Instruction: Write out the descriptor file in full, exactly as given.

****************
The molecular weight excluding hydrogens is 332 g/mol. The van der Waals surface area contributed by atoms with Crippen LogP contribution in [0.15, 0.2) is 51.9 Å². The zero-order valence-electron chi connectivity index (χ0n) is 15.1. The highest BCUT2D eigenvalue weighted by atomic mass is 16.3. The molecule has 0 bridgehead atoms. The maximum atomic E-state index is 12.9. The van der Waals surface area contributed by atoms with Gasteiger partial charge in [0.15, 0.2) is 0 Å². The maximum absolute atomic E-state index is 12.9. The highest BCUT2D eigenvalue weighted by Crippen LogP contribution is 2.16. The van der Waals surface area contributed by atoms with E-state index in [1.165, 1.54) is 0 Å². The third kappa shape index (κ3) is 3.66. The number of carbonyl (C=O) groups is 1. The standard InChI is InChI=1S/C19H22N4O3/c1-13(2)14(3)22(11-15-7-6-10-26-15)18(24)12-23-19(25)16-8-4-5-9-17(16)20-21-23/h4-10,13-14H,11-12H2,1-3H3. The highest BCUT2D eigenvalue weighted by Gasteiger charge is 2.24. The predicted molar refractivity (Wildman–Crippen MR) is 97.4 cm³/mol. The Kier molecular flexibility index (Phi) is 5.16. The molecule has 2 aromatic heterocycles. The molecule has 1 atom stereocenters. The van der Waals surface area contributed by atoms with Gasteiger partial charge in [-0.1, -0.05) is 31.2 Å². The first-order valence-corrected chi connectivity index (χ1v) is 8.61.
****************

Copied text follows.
The molecular weight excluding hydrogens is 332 g/mol. The van der Waals surface area contributed by atoms with Crippen LogP contribution in [0.15, 0.2) is 51.9 Å². The zero-order valence-electron chi connectivity index (χ0n) is 15.1. The highest BCUT2D eigenvalue weighted by atomic mass is 16.3. The molecule has 0 bridgehead atoms. The maximum atomic E-state index is 12.9. The van der Waals surface area contributed by atoms with Gasteiger partial charge in [0.15, 0.2) is 0 Å². The maximum absolute atomic E-state index is 12.9. The highest BCUT2D eigenvalue weighted by Crippen LogP contribution is 2.16. The van der Waals surface area contributed by atoms with E-state index in [1.165, 1.54) is 0 Å². The third kappa shape index (κ3) is 3.66. The number of carbonyl (C=O) groups is 1. The standard InChI is InChI=1S/C19H22N4O3/c1-13(2)14(3)22(11-15-7-6-10-26-15)18(24)12-23-19(25)16-8-4-5-9-17(16)20-21-23/h4-10,13-14H,11-12H2,1-3H3. The highest BCUT2D eigenvalue weighted by Gasteiger charge is 2.24. The predicted molar refractivity (Wildman–Crippen MR) is 97.4 cm³/mol. The Kier molecular flexibility index (Phi) is 5.16. The molecule has 2 aromatic heterocycles. The molecule has 1 atom stereocenters. The van der Waals surface area contributed by atoms with Gasteiger partial charge in [-0.1, -0.05) is 31.2 Å². The first-order valence-corrected chi connectivity index (χ1v) is 8.61.